Route 38 currently is a short route that runs between 15th Avenue South and Martin Luther King Jr. Way South on South McClellan Street. Previously, it ran down to Sodo, but since the opening of the Link light rail line in 2009, it has been truncated to the shorter route. The 38 runs only between 9 a.m. and 4 p.m., generally every 20 minutes.
The proposal to delete the 38 cites “low performance” as the reason for the deletion:
“Route 38 performance is in the bottom 25 percent of routes that do not serve the Seattle core on the measure of passenger miles per platform mile.
“Consistent with our Service Guidelines, Metro plans to use resources from low performing routes to relieve overcrowding, improve on-time performance, and increase the number of trips on underserved corridors.”
The alternative transportation suggested for 38 riders is Link, either at Mount Baker Station or Beacon Hill Station. Either station is less than one-half mile from the 38’s current stops, however, there is a very steep hill between 23rd Avenue South and Mount Baker Station. Link trains do run more frequently and for longer hours than the 38 buses do.Route 42 runs in Rainier Valley from Pioneer Square to Columbia City. Currently the 42 runs only once an hour between 9 a.m. and 5 p.m. on weekdays, and not at all on weekends. Similar to the 38, Metro says “Route 42 performance is in the bottom 25 percent of routes that serve the Seattle core on both measures Metro uses to rate performance (rides per platform hour and passenger miles per platform mile).”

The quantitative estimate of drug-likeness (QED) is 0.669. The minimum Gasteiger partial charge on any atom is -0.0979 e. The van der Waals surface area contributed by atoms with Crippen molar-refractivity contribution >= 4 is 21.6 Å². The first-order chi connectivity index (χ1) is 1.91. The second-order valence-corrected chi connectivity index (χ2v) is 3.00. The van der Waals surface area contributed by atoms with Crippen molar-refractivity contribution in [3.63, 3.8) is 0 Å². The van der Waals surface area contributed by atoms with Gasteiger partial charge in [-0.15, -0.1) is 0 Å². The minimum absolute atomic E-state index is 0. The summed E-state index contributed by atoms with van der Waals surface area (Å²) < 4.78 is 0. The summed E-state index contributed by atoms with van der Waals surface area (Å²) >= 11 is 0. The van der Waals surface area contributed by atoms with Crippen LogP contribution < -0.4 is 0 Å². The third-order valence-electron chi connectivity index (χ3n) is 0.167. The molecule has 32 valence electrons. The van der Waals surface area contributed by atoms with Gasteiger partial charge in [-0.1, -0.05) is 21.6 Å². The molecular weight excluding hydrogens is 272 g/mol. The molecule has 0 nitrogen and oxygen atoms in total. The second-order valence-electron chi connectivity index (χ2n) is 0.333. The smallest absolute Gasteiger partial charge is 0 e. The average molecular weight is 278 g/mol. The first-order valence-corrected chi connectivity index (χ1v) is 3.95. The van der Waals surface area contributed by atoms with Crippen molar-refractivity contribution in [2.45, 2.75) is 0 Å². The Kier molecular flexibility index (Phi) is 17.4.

Alternatives Metro suggests for 42 riders, depending on whether they are going to Columbia City, Martin Luther King, Jr. Way South, Rainier Avenue South, or South Dearborn Street, include Route 7, Route 34, Route 39, Route 8, or Link light rail. Most stops are less than one-quarter mile from the current stops, and Route 8 serves the same stops as Route 42.
A previous attempt to delete Route 42 caused some controversy in 2009. Representatives for the Asian Counseling and Referral Service on Martin Luther King Jr. Way South at South Walden Street argued that the route is necessary to serve their clients, and that clients who are elderly or disabled would not be able to walk to the nearby light rail stations.
Seattle Transit Blog recently posted two articles, “The Case Against the 42” and “Ridership on Route 42” that argue that the route is redundant and rarely used:
“It’s demonstrably unnecessary for mobility, it’s costing a fortune, and riders are choosing in droves not to ride it. At this point, Route 42 is indefensible.”